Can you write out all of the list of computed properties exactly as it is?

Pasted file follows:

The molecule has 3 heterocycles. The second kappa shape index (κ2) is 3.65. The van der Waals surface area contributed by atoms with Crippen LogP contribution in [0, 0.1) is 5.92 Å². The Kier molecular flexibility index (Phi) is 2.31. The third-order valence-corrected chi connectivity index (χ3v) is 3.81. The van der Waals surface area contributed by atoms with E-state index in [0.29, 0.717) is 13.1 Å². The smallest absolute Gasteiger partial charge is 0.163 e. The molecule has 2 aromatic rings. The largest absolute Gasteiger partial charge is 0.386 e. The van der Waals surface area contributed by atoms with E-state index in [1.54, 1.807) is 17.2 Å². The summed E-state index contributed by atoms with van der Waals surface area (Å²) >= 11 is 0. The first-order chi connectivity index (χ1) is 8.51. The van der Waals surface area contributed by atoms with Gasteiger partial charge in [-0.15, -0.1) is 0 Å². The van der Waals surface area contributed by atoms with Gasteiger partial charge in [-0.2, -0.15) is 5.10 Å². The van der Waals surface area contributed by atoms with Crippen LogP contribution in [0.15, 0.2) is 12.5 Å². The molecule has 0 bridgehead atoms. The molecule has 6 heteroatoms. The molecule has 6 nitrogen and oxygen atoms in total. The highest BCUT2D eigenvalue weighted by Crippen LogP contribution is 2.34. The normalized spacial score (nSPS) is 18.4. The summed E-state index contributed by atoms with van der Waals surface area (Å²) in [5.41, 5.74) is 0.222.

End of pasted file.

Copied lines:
The molecule has 3 heterocycles. The second kappa shape index (κ2) is 3.65. The van der Waals surface area contributed by atoms with Crippen LogP contribution in [0, 0.1) is 5.92 Å². The Kier molecular flexibility index (Phi) is 2.31. The third-order valence-corrected chi connectivity index (χ3v) is 3.81. The van der Waals surface area contributed by atoms with E-state index in [0.29, 0.717) is 13.1 Å². The smallest absolute Gasteiger partial charge is 0.163 e. The molecule has 2 aromatic rings. The largest absolute Gasteiger partial charge is 0.386 e. The van der Waals surface area contributed by atoms with E-state index in [1.54, 1.807) is 17.2 Å². The summed E-state index contributed by atoms with van der Waals surface area (Å²) >= 11 is 0. The first-order chi connectivity index (χ1) is 8.51. The van der Waals surface area contributed by atoms with Gasteiger partial charge in [-0.15, -0.1) is 0 Å². The van der Waals surface area contributed by atoms with Gasteiger partial charge in [-0.2, -0.15) is 5.10 Å². The van der Waals surface area contributed by atoms with Crippen LogP contribution in [0.15, 0.2) is 12.5 Å². The molecule has 0 bridgehead atoms. The molecule has 6 heteroatoms. The molecule has 6 nitrogen and oxygen atoms in total. The highest BCUT2D eigenvalue weighted by Crippen LogP contribution is 2.34. The normalized spacial score (nSPS) is 18.4. The summed E-state index contributed by atoms with van der Waals surface area (Å²) in [5.41, 5.74) is 0.222.